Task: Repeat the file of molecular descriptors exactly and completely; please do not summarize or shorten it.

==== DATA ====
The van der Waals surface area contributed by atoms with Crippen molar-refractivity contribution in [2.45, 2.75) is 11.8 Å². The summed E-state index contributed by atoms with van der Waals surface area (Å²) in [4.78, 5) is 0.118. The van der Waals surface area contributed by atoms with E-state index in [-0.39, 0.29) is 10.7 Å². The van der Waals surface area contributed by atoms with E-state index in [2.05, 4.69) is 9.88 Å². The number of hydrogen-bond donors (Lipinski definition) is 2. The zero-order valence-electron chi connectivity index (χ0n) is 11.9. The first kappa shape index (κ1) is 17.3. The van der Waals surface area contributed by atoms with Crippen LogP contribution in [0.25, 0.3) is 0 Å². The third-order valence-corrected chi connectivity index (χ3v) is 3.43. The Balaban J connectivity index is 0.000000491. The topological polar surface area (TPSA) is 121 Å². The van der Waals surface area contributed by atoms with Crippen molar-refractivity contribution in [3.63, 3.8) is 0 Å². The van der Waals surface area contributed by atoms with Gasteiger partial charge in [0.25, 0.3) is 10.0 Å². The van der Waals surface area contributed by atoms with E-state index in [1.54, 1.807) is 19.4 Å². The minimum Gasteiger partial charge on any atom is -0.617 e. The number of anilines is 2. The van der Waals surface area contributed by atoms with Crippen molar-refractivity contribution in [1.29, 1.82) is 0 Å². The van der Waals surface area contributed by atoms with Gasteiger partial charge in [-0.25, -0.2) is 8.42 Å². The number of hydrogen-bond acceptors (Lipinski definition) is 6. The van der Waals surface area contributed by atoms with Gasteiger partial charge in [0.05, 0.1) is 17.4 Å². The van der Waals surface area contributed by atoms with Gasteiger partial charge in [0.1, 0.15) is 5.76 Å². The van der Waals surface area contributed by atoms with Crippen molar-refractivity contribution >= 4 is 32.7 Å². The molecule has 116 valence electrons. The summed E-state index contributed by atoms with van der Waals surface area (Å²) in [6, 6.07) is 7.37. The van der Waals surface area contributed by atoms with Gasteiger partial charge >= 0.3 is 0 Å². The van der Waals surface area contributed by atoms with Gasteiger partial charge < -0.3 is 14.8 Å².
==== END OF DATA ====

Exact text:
The van der Waals surface area contributed by atoms with Crippen molar-refractivity contribution in [2.45, 2.75) is 11.8 Å². The summed E-state index contributed by atoms with van der Waals surface area (Å²) in [4.78, 5) is 0.118. The van der Waals surface area contributed by atoms with E-state index in [-0.39, 0.29) is 10.7 Å². The van der Waals surface area contributed by atoms with E-state index in [2.05, 4.69) is 9.88 Å². The number of hydrogen-bond donors (Lipinski definition) is 2. The zero-order valence-electron chi connectivity index (χ0n) is 11.9. The first kappa shape index (κ1) is 17.3. The van der Waals surface area contributed by atoms with Crippen LogP contribution in [0.25, 0.3) is 0 Å². The third-order valence-corrected chi connectivity index (χ3v) is 3.43. The Balaban J connectivity index is 0.000000491. The topological polar surface area (TPSA) is 121 Å². The van der Waals surface area contributed by atoms with Crippen molar-refractivity contribution in [3.63, 3.8) is 0 Å². The van der Waals surface area contributed by atoms with Gasteiger partial charge in [0.25, 0.3) is 10.0 Å². The van der Waals surface area contributed by atoms with E-state index in [1.54, 1.807) is 19.4 Å². The minimum Gasteiger partial charge on any atom is -0.617 e. The number of anilines is 2. The van der Waals surface area contributed by atoms with Crippen molar-refractivity contribution in [1.29, 1.82) is 0 Å². The van der Waals surface area contributed by atoms with Gasteiger partial charge in [-0.25, -0.2) is 8.42 Å². The number of hydrogen-bond acceptors (Lipinski definition) is 6. The van der Waals surface area contributed by atoms with Gasteiger partial charge in [0.05, 0.1) is 17.4 Å². The van der Waals surface area contributed by atoms with Gasteiger partial charge in [0.1, 0.15) is 5.76 Å². The van der Waals surface area contributed by atoms with Crippen molar-refractivity contribution >= 4 is 32.7 Å². The molecule has 116 valence electrons. The summed E-state index contributed by atoms with van der Waals surface area (Å²) in [6, 6.07) is 7.37. The van der Waals surface area contributed by atoms with Gasteiger partial charge >= 0.3 is 0 Å². The van der Waals surface area contributed by atoms with Gasteiger partial charge < -0.3 is 14.8 Å².